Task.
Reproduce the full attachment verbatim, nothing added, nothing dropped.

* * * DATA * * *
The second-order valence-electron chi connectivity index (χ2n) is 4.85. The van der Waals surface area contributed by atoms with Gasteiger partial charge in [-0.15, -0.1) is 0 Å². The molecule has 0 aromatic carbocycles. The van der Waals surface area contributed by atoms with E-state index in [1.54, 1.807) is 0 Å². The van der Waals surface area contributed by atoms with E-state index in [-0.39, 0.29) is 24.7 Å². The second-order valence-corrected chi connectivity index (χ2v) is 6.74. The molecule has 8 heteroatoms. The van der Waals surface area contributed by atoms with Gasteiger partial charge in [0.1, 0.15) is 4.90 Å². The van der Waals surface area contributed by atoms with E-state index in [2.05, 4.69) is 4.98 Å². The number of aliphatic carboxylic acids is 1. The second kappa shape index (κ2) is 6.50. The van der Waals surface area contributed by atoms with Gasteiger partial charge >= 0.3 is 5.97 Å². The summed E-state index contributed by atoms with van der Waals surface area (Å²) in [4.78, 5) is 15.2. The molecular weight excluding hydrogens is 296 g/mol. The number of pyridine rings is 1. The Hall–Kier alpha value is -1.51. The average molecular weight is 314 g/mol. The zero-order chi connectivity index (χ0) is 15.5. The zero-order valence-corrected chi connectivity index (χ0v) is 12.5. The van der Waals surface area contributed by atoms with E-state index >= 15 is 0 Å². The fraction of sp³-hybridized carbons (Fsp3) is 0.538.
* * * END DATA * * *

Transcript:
The second-order valence-electron chi connectivity index (χ2n) is 4.85. The van der Waals surface area contributed by atoms with Gasteiger partial charge in [-0.15, -0.1) is 0 Å². The molecule has 0 aromatic carbocycles. The van der Waals surface area contributed by atoms with E-state index in [1.54, 1.807) is 0 Å². The van der Waals surface area contributed by atoms with E-state index in [-0.39, 0.29) is 24.7 Å². The second-order valence-corrected chi connectivity index (χ2v) is 6.74. The molecule has 8 heteroatoms. The van der Waals surface area contributed by atoms with Gasteiger partial charge in [0.1, 0.15) is 4.90 Å². The van der Waals surface area contributed by atoms with E-state index in [2.05, 4.69) is 4.98 Å². The number of aliphatic carboxylic acids is 1. The second kappa shape index (κ2) is 6.50. The van der Waals surface area contributed by atoms with Gasteiger partial charge >= 0.3 is 5.97 Å². The summed E-state index contributed by atoms with van der Waals surface area (Å²) in [4.78, 5) is 15.2. The molecular weight excluding hydrogens is 296 g/mol. The number of pyridine rings is 1. The Hall–Kier alpha value is -1.51. The average molecular weight is 314 g/mol. The zero-order chi connectivity index (χ0) is 15.5. The zero-order valence-corrected chi connectivity index (χ0v) is 12.5. The van der Waals surface area contributed by atoms with E-state index >= 15 is 0 Å². The fraction of sp³-hybridized carbons (Fsp3) is 0.538.